The first phase of "modern globalization" began to break down at the beginning of the 20th century, with World War I, but resurfaced after World War II. This resurgence was partly the result of planning by politicians to break down borders hampering trade. Their work led to the Bretton Woods conference, an agreement by the world's leading politicians to lay down the framework for international commerce and finance, and the founding of several international institutions intended to oversee the processes of globalization. Globalization was also driven by the global expansion of multinational corporations based in the United States and Europe, and worldwide exchange of new developments in science, technology and products, with most significant inventions of this time having their origins in the Western world according to Encyclopedia Britannica. Worldwide export of western culture went through the new mass media: film, radio and television and recorded music. Development and growth of international transport and telecommunication played a decisive role in modern globalization.
These institutions include the International Bank for Reconstruction and Development (the World Bank), and the International Monetary Fund. Globalization has been facilitated by advances in technology which have reduced the costs of trade, and trade negotiation rounds, originally under the auspices of the General Agreement on Tariffs and Trade (GATT), which led to a series of agreements to remove restrictions on free trade. Since World War II, barriers to international trade have been considerably lowered through international agreements – GATT and its successor, the World Trade Organization (WTO). World exports rose from 8.5% in 1970, to 16.2% of total gross world product in 2001.
In the 1990s, the growth of low cost communication networks allowed work done using a computer to be moved to low wage locations for many job types. This included accounting, software development, and engineering design. In late 2000s, much of the industrialized world entered into a deep recession. Some analysts say the world is going through a period of deglobalization after years of increasing economic integration. China has recently[when?] become the world's largest exporter surpassing Germany.
Economic globalization can be measured in different ways. These center around the four main economic flows that characterize globalization:
- Goods and services, e.g., exports plus imports as a proportion of national income or per capita of population
- Labor/people, e.g., net migration rates; inward or outward migration flows, weighted by population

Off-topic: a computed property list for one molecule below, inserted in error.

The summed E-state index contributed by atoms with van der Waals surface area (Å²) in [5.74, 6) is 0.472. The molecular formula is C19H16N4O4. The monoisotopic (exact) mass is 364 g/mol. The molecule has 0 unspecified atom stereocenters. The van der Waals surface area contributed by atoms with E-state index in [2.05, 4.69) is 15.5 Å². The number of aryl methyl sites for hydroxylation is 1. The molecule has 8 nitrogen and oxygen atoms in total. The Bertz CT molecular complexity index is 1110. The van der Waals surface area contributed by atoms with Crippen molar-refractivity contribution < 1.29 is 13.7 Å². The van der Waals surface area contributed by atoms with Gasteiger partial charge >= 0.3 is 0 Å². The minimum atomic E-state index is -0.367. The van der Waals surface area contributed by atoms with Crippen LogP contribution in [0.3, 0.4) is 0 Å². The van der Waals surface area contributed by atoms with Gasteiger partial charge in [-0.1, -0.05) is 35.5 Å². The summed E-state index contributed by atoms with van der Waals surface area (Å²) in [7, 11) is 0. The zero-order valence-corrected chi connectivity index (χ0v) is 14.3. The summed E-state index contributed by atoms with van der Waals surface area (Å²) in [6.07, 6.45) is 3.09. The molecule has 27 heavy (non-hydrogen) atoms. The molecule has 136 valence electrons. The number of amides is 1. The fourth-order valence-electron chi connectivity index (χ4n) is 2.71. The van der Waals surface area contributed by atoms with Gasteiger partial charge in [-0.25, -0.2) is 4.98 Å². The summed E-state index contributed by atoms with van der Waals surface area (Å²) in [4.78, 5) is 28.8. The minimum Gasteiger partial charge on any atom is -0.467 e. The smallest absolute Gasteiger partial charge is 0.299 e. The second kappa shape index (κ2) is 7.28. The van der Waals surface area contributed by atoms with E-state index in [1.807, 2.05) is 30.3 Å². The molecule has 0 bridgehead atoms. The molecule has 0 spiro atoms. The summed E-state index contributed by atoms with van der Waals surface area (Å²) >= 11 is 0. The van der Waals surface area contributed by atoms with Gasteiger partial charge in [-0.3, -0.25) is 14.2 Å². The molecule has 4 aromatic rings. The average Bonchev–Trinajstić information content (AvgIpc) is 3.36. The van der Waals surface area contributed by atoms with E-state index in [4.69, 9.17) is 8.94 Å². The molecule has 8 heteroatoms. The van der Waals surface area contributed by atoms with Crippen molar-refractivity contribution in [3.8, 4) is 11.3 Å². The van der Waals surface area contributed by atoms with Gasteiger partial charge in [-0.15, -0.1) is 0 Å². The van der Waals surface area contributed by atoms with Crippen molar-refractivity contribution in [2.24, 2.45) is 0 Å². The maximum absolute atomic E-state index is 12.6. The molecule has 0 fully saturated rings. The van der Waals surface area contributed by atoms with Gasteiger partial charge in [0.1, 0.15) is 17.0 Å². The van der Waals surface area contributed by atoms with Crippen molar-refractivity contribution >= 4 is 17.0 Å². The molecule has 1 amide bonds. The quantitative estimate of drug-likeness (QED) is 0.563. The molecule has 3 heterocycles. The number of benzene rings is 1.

- Capital, e.g., inward or outward direct investment as a proportion of national income or per head of population
- Technology, e.g., international research & development flows; proportion of populations (and rates of change thereof) using particular inventions (especially 'factor-neutral' technological advances such as the telephone, motorcar, broadband)
As globalization is not only an economic phenomenon, a multivariate approach to measuring globalization is the recent index calculated by the Swiss think tank KOF. The index measures the three main dimensions of globalization: economic, social, and political. In addition to three indices measuring these dimensions, an overall index of globalization and sub-indices referring to actual economic flows, economic restrictions, data on personal contact, data on information flows, and data on cultural proximity is calculated. Data is available on a yearly basis for 122 countries, as detailed in Dreher, Gaston and Martens (2008). According to the index, the world's most globalized country is Belgium, followed by Austria, Sweden, the United Kingdom and the Netherlands. The least globalized countries according to the KOF-index are Haiti, Myanmar, the Central African Republic and Burundi.
A.T. Kearney and Foreign Policy Magazine jointly publish another Globalization Index. According to the 2006 index, Singapore, Ireland, Switzerland, the Netherlands, Canada and Denmark are the most globalized, while Indonesia, India and Iran are the least globalized among countries listed.
Globalization has various aspects which affect the world in several different ways
Emergence of worldwide production markets and broader access to a range of foreign products for consumers and companies, particularly movement of material and goods between and within national boundaries. International trade in manufactured goods has increased more than 100 times (from $95 billion to $12 trillion) since 1955. China's trade with Africa rose sevenfold during 2000–07 alone.